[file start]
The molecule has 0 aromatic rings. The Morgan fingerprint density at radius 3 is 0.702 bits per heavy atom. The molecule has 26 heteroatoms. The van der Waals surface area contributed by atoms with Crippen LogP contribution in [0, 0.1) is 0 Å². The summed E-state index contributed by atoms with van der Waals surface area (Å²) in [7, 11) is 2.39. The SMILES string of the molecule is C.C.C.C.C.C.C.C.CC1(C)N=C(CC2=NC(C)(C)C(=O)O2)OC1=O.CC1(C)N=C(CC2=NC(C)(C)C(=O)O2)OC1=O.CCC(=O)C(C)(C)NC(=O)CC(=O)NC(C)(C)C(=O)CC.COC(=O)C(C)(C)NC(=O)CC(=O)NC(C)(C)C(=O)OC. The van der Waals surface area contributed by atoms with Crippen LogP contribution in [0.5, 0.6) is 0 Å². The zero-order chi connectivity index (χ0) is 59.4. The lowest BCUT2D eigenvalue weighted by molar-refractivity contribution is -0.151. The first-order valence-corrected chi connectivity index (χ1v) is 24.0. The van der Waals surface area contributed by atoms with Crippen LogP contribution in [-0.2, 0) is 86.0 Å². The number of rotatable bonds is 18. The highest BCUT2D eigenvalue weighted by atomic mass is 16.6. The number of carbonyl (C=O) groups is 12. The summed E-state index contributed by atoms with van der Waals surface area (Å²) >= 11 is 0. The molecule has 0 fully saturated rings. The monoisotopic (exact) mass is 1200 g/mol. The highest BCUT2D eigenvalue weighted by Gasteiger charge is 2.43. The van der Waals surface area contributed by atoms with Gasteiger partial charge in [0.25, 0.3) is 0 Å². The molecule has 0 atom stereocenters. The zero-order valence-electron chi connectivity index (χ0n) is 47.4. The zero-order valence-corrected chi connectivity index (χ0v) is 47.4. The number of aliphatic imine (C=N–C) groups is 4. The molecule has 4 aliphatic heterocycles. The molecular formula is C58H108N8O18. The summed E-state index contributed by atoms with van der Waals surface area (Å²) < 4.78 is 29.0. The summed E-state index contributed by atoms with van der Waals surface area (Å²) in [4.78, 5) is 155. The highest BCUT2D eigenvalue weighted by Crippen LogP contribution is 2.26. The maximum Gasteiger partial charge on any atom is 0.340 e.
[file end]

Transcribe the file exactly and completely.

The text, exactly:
The molecule has 0 aromatic rings. The Morgan fingerprint density at radius 3 is 0.702 bits per heavy atom. The molecule has 26 heteroatoms. The van der Waals surface area contributed by atoms with Crippen LogP contribution in [0, 0.1) is 0 Å². The summed E-state index contributed by atoms with van der Waals surface area (Å²) in [7, 11) is 2.39. The SMILES string of the molecule is C.C.C.C.C.C.C.C.CC1(C)N=C(CC2=NC(C)(C)C(=O)O2)OC1=O.CC1(C)N=C(CC2=NC(C)(C)C(=O)O2)OC1=O.CCC(=O)C(C)(C)NC(=O)CC(=O)NC(C)(C)C(=O)CC.COC(=O)C(C)(C)NC(=O)CC(=O)NC(C)(C)C(=O)OC. The van der Waals surface area contributed by atoms with Crippen LogP contribution in [0.5, 0.6) is 0 Å². The zero-order chi connectivity index (χ0) is 59.4. The lowest BCUT2D eigenvalue weighted by molar-refractivity contribution is -0.151. The first-order valence-corrected chi connectivity index (χ1v) is 24.0. The van der Waals surface area contributed by atoms with Crippen LogP contribution in [-0.2, 0) is 86.0 Å². The number of rotatable bonds is 18. The highest BCUT2D eigenvalue weighted by atomic mass is 16.6. The number of carbonyl (C=O) groups is 12. The summed E-state index contributed by atoms with van der Waals surface area (Å²) >= 11 is 0. The molecule has 0 fully saturated rings. The monoisotopic (exact) mass is 1200 g/mol. The highest BCUT2D eigenvalue weighted by Gasteiger charge is 2.43. The van der Waals surface area contributed by atoms with Gasteiger partial charge in [0.25, 0.3) is 0 Å². The molecule has 0 atom stereocenters. The zero-order valence-electron chi connectivity index (χ0n) is 47.4. The zero-order valence-corrected chi connectivity index (χ0v) is 47.4. The number of aliphatic imine (C=N–C) groups is 4. The molecule has 4 aliphatic heterocycles. The molecular formula is C58H108N8O18. The summed E-state index contributed by atoms with van der Waals surface area (Å²) < 4.78 is 29.0. The summed E-state index contributed by atoms with van der Waals surface area (Å²) in [4.78, 5) is 155. The highest BCUT2D eigenvalue weighted by Crippen LogP contribution is 2.26. The maximum Gasteiger partial charge on any atom is 0.340 e.